Christopher Elliott

When Ken Siegfried heard that the U.S. Consulate General in Hamilton, Bermuda, had issued a warning about ongoing dumping of raw sewage off the island’s south coast, he had flashbacks to a visit to the British territory last summer.

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A carry-on bag is included in Lana Joseph’s ticket price whenever she flies from Cleveland to Fort Lauderdale, Fla., on United Airlines. But if that carry-on includes Molly, her six-pound Yorkshire terrier, Joseph has to cough up an additional $250 round-trip.

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If you thought that reading the terms and conditions on your next travel purchase is enough to keep you out of trouble, meet Thomas Hanko. The veteran cruiser had booked an air-inclusive cruise to the Western Caribbean on the Holland America Line for himself, his wife, their daughter and son-in-law to celebrate the Hankos’ 50th wedding anniversary. But several months before the trip, Hanko’s wife died.

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If you’ve experienced a recent flight delay or service disruption, then you probably know that for better or worse, no one says “I’m sorry” like an airline. A well-crafted apology is often just the beginning. Gift cards, credits and loyalty points — lots of loyalty points — frequently follow. And the mea culpas appear to work. Most passengers accept them and move on. Well, maybe they shouldn’t.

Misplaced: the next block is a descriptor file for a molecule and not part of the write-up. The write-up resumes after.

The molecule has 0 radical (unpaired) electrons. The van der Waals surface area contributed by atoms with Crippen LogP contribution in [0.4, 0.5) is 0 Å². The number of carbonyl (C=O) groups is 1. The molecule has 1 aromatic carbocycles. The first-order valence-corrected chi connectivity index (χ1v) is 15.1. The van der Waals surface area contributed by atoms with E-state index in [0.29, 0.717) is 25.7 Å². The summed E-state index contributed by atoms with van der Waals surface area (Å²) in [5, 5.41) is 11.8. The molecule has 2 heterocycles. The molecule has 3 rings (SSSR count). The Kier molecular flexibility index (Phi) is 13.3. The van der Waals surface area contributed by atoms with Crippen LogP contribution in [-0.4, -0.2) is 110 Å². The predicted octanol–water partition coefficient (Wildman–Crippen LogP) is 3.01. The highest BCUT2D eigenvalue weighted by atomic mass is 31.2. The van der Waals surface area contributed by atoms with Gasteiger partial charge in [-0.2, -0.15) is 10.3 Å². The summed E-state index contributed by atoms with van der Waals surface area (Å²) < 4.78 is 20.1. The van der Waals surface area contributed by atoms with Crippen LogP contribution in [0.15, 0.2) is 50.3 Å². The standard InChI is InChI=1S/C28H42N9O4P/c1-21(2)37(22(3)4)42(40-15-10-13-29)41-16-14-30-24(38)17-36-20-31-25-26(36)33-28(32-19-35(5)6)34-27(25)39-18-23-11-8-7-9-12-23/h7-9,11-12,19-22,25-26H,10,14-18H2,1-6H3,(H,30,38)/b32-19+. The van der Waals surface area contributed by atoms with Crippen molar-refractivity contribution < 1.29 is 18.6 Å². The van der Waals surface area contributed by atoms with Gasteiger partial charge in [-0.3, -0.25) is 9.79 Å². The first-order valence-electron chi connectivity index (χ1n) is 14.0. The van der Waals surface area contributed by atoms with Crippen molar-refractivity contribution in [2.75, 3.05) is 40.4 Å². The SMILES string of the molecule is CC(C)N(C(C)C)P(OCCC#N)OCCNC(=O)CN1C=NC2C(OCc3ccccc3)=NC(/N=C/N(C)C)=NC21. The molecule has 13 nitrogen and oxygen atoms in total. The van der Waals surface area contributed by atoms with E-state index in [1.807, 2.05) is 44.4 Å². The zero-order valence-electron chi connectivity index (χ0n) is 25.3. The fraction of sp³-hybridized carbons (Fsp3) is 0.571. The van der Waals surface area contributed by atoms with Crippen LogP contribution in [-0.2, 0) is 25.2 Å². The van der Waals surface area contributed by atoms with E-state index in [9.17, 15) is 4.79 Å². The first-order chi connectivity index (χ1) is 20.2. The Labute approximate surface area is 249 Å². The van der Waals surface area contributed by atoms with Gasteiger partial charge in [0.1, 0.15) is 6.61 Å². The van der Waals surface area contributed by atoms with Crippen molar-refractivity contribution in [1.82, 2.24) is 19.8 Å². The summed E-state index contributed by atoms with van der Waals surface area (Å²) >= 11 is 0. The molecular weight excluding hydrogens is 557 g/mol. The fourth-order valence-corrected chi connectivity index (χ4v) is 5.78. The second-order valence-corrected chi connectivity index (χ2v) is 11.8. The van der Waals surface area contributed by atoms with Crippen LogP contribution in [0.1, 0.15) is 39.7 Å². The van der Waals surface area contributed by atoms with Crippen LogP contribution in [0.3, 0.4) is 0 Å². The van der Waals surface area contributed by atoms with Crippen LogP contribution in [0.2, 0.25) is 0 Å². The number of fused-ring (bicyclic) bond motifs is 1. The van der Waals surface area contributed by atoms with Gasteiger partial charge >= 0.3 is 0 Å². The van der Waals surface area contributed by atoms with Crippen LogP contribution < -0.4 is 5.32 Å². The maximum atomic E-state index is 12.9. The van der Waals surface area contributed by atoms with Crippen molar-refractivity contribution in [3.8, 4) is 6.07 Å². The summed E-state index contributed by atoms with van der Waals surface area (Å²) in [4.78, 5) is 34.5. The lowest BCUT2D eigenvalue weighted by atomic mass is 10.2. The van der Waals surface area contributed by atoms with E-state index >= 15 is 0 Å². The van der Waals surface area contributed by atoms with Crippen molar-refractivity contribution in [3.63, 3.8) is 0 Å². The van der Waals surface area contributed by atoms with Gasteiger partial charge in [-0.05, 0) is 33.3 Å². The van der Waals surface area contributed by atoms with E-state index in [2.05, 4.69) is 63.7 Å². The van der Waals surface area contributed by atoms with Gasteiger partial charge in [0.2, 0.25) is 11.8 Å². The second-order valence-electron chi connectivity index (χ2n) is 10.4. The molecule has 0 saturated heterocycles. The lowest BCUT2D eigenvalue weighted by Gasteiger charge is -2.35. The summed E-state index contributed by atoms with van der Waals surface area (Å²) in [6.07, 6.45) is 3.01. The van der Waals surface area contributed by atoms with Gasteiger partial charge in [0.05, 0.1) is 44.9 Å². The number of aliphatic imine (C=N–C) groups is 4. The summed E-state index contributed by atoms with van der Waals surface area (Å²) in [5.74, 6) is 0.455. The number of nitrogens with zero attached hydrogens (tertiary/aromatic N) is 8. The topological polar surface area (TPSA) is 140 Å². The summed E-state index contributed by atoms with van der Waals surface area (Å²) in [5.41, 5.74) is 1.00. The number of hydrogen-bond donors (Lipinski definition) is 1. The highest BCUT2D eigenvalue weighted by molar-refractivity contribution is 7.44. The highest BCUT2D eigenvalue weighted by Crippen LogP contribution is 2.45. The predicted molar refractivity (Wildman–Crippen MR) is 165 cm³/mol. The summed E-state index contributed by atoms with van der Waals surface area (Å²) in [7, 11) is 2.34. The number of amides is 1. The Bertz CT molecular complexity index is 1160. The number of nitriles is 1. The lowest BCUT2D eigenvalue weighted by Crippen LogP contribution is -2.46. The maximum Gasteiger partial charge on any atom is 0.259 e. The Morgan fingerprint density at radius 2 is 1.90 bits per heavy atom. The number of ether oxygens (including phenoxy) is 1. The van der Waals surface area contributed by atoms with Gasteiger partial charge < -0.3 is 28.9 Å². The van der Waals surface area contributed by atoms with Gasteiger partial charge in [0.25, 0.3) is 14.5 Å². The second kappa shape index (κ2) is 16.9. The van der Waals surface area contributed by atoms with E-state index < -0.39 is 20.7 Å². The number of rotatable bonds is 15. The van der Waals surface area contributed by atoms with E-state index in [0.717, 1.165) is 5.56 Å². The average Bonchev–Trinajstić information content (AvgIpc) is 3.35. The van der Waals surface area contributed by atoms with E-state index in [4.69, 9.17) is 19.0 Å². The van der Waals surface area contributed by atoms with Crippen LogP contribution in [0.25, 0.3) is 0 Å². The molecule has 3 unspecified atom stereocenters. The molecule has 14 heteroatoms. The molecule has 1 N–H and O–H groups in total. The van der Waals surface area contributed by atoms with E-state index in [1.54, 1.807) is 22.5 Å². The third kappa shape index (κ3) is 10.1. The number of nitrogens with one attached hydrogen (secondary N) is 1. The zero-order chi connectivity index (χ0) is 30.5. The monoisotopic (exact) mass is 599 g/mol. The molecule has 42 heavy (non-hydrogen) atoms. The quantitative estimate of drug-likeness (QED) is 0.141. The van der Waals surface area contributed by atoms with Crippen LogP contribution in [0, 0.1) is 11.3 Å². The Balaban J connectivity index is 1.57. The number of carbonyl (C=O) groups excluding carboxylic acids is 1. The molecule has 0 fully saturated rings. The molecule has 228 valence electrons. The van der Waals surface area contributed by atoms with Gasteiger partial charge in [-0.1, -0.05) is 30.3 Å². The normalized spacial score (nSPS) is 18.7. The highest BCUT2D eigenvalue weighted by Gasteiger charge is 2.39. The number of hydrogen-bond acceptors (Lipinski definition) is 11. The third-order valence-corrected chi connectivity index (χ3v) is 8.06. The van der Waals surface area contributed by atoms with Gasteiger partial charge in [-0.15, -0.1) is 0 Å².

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The new American Airlines — the product of last year’s controversial merger between American and US Airways — may only be a few months old, but that hasn’t stopped travelers from forming opinions about the world’s largest airline.

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I’ve received no complaints from air travelers about their inability to view the taxes and fees on their airline tickets. A representative for the Transportation Department, which collects complaints about airfares, also told me that it’s “unlikely” that anyone has asked it for more transparent prices. “Consumers have consistently confirmed to us that advertising of prices below the total cost of travel causes confusion,” DOT spokeswoman Caitlin Harvey told me.

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There’s no worse form of torture for travelers like Jeanne Marchadie than having to endure the sound of people yakking on a cellphone in close quarters.

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As PreCheck expands to 117 airports — from 40 in the fall — passengers are discovering that the new lines are sometimes a free-for-all, with travelers randomly selected for preferred treatment. Air travelers feel a mix of gratitude and frustration. PreCheck members are thankful, but often confused when the PreCheck line is filled with travelers who they say don’t deserve to be there.

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Arjun Aiyer receives a surprise bill for an extra $600 after renting a car in Mexico. The company alleges the vehicle was damaged while Aiyer was driving it. But where’s the proof?

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As she paged through Viking River Cruises’ glossy brochure one recent afternoon, Diane Moskal noticed a new way to save money: If she booked the Waterways of the Tsars itinerary sailing from Moscow to St. Petersburg with something called an e-check, the cruise line promised to knock $100 off the fare.

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